Hrothgar’s feeling this way explains his shift into a more open style of conversation.
Going further, I think that Hrothgar mentions the oaths that Ecgtheow swore to him to confirm to Beowulf his father’s honorability and to inspire in our hero a sense of filial obligation. Beowulf did not take such oaths. Nor can he be expected to at this point in his relationship with Hrothgar.
Yet, Hrothgar would certainly have been aware of Beowulf’s understanding of the importance of words after hearing his pitch. Thus, he likely mentioned his father’s oaths in a calculated move to appeal to Beowulf’s underlying philosophy of following through on his word.
So Hrothgar’s jumping to much more open speech (though it’s still not free from his use of words like “ðu”) fits into the poem’s current situation. This shift is also, of course, a convenient way to pick up the story’s pace.
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Less colourful words, but words nonetheless
Hrothgar’s speech is much less colourful than Beowulf’s. He doesn’t use nearly as many words that could be interpreted in more than one way, nor does he use that many compound words. Though of those that he does use, the curious “hordburh” and “gesloh,” an example of how much the prefix “ge” can change a word, are worth pointing out.
The word “hordburh” is made up of the word “hord” (meaning “treasure”) and the word “burh” (meaning “walled town,” “fort,” or “castle”). This word is noteworthy partially because it also appears in the Anglo-Saxon poetic version of Genesis and the Cartularium Saxonicum (a collection of Old English charters), and apparently in all three can mean simply “treasure city.”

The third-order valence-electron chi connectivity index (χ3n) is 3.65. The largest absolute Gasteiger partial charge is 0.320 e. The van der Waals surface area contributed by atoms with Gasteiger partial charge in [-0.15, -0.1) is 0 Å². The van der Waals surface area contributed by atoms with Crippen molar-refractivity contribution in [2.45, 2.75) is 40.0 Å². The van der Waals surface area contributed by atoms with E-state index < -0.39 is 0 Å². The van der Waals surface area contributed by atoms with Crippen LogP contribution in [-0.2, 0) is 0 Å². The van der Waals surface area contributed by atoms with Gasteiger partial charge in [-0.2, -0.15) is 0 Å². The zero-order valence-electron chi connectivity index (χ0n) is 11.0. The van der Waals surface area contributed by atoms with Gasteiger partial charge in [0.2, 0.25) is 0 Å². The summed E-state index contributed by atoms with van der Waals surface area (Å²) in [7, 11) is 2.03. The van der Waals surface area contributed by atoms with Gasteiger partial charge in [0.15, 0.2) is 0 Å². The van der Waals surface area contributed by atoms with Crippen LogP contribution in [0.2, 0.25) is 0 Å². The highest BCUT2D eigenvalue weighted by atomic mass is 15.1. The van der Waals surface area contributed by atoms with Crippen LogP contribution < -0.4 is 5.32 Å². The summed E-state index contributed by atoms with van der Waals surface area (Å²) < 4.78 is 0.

Now, fierce as the Danish people that Hrothgar rules over are, and as likely as they are to live in towns filled with plunder, “treasure city” just doesn’t have enough of a ring to it for my tastes. So I got a little creative and instead rendered “hordburh” as “walled and treasure-filled towns.” It’s a bit wordy, but I think it works.
Modern English just doesn’t compound like its ancestor.
The other word to be aware of in this week’s excerpt is “gesloh.”
This prefixed verb means “to enter into by fighting.” It’s pretty straightforward in context, and I’ve kept it nearly as it is in the passage above. But what happens when you take “ge” away?
The word “sloh” is a form of “slean,” which can mean “strike,” “beat,” “stamp,” “coin (money),” or “forge (weapons)” in one sense, “throw,” “cast,” “sting,” or “pitch,” in another, “strike across,” “dash,” “break,” “rush,” or “come quickly” and “slay,” or “kill” in yet another. It’s a single word that covers a lot of ground. Yet with “ge” added to it, it becomes quite narrowly focused.
Though, in the first sense of “slean” there’s some of “geslean” to be seen. For that first group of words relates to creation in some form or another (as long as you understand “strike” and “beat” as referring to hitting instruments or mixing things. Building on this relationship, I think that you can draw a connection between the first sense of an un-prefixed word and its prefixed form. The latter may also bring in some of the former’s other senses.
Another word that becomes more specific when you add “ge” to it is “ascian.”
On its own, this word means “ask,” “inquire,” “seek for,” “demand,” as well as “call,” or “summon,” and “examine,” or “observe.”
Put a little “ge” on the front, though, and the word means “to learn by asking,” “discover,” or “hear of.”
These “ge-” words are sort of the opposite of the words that I’ve been tracking over the last few weeks because of their specificity, but they’re just too odd to pass up.
There really isn’t anything like the “ge” prefix in Modern English. Just another reason to study these old books.
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Next week Hrothgar continues to speak, telling Beowulf that his thanes are thinning out.
As for this week’s excerpt: What do you make of Hrothgar’s switching tones? Do you think that he’s come to trust Beowulf based on his family connections and speech alone?
What about this week’s words, “is walled, treasure-filled town” a good translation of “hordburh”?
You can find the next part of Beowulf here.